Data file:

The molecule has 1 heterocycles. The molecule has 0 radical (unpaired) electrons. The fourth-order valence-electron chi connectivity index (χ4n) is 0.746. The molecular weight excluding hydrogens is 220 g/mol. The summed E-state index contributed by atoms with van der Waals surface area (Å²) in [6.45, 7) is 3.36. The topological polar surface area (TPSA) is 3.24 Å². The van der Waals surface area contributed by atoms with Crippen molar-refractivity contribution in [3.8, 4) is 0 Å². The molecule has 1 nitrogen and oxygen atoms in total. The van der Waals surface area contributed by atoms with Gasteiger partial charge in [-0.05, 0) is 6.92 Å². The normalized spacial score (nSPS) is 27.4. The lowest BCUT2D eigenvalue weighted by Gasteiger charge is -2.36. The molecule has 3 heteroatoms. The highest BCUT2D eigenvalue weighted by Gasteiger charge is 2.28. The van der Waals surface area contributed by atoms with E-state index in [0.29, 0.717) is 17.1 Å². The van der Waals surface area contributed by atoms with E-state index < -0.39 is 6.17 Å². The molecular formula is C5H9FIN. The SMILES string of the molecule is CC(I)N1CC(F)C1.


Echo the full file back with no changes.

The molecule has 1 heterocycles. The molecule has 0 radical (unpaired) electrons. The fourth-order valence-electron chi connectivity index (χ4n) is 0.746. The molecular weight excluding hydrogens is 220 g/mol. The summed E-state index contributed by atoms with van der Waals surface area (Å²) in [6.45, 7) is 3.36. The topological polar surface area (TPSA) is 3.24 Å². The van der Waals surface area contributed by atoms with Crippen molar-refractivity contribution in [3.8, 4) is 0 Å². The molecule has 1 nitrogen and oxygen atoms in total. The van der Waals surface area contributed by atoms with Gasteiger partial charge in [-0.05, 0) is 6.92 Å². The normalized spacial score (nSPS) is 27.4. The lowest BCUT2D eigenvalue weighted by Gasteiger charge is -2.36. The molecule has 3 heteroatoms. The highest BCUT2D eigenvalue weighted by Gasteiger charge is 2.28. The van der Waals surface area contributed by atoms with E-state index in [0.29, 0.717) is 17.1 Å². The van der Waals surface area contributed by atoms with E-state index < -0.39 is 6.17 Å². The molecular formula is C5H9FIN. The SMILES string of the molecule is CC(I)N1CC(F)C1.